I was in the US a couple of weeks back and met a lot of professionals in the financial advisory space. A lot of financial professionals that I spoke with talked about hiring freezes in most banks and financial institutions. It was also surprising to see that many financial advisers were talking about increasing investment allocation in India.
In the US today, getting a home loan has become difficult for an American even with a good credit history. Loans are taking longer to be disbursed and one could witness a clear slowdown in the banking and financial services, real estate and auto space. On the other hand, when I went to an Apple store (a similar scene is witnessed day in and day out at most Apple stores), there was no place to stand and the counters were buzzing with orders. A similar scene was witnessed at Cheesecake Factory, a restaurant chain with restaurant sizes in the range of 8,000-15,000 sq. ft. There is a waiting time of 30 minutes in such large format restaurants. The point is that there are certain sectors in the US that are doing extremely well and you can see this from the cash piles on the balance sheet of many US companies. Though there would be a continuation of the slowdown in several sectors, the US economy may not pose a big threat to the world as yet.
The thing that is really worrisome is the health of some European countries. Germany and 12 other countries (out of 17 countries in the Euro zone) passed a €440 billion EFSF (European Financial Stability Facility) fund to make precautionary loans, help recapitalize banks and buy distressed countries’ bonds in the secondary market. The sentiment still looks negative in Europe and some countries such as Italy and Spain could spell trouble for Europe and the world in general.
Domestically, the central government’s fiscal deficit surged nearly two-fold to Rs 2.7 trillion during the first five months of the current fiscal due to low revenue realization compared with Rs 1.5 trillion in April-August 2010. This is much above the government’s budget estimate and could worsen sentiments among global investor, who have been net sellers in the Indian market in 2011 (they have been net buyers in some months buying billions of dollars).
Going into October, quarterly results will be the key numbers to look out for. However, domestically looking at the advance tax number, the top 100 companies rose a modest 9.9% in the second quarter ended September 2011 compared with 19% growth in the first quarter ended June 2011 (suggesting that corporate profit growth is likely to be muted in the second quarter of FY12).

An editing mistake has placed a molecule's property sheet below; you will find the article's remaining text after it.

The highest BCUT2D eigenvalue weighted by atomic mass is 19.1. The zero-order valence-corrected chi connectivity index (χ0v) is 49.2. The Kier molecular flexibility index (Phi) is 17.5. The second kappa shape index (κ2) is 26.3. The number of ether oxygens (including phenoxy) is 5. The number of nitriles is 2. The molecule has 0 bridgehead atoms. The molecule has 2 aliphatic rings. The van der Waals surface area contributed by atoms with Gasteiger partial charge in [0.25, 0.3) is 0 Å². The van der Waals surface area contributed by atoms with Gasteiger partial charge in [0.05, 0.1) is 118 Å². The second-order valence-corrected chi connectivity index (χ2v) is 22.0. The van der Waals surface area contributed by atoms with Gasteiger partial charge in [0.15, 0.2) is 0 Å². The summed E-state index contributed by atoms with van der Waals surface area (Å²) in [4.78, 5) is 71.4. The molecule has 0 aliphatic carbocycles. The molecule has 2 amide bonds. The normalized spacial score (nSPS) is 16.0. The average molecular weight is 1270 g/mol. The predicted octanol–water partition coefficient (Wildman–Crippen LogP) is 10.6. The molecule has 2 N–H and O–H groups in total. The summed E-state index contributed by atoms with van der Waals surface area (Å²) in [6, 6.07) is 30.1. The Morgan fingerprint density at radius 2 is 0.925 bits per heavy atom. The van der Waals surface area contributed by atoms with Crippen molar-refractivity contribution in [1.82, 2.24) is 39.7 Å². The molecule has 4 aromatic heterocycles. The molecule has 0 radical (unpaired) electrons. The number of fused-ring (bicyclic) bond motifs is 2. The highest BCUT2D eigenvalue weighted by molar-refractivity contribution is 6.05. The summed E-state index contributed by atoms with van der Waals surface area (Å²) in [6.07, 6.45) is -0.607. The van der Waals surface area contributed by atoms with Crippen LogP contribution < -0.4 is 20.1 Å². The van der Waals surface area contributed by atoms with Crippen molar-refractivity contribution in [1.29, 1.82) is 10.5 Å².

The equity market continued to be extremely volatile in September 2011. Looking at the global scenario and economic data, markets will be very challenging in the short run. In short, a downside of 15% cannot be ruled out from the current levels.
The general advice would be to buy the dips, which would make sense from a long-term perspective. However, you have to live the short term and an equity investor has to demonstrate emotional strength to ignore the short-term red on investments. Hence, a prudent strategy would be to go slow in making one-time investments in equity and invest primarily through systematic investment plans (SIPs) and DIPs (one time investments on days when the market fall). This has been one of the best strategies to capitalize on the market volatility. These are times when one must have cash to take advantage of extreme opportunities that might come by.
Valuations today are excellent for equity investments but they could get even better in the short run. The current sell-off has got nothing to do with India but it’s about Europe and the perceived risks to the global economy. Investments made during such times will return abnormal returns in the next few years but one could see red in the short term. Hence go slow and the best way is to buy quality investments at low levels and hold on till target prices are reached or till your financial goals are reached or if the investment starts underperforming.
Conservative investors should exit certain equity investments (where fundamentals have deteriorated) and increase exposure to debt and gold. Every rise can be utilized to exit such investments.
Amar Pandit is CEO, My Financial Advisor, a financial planning firm.
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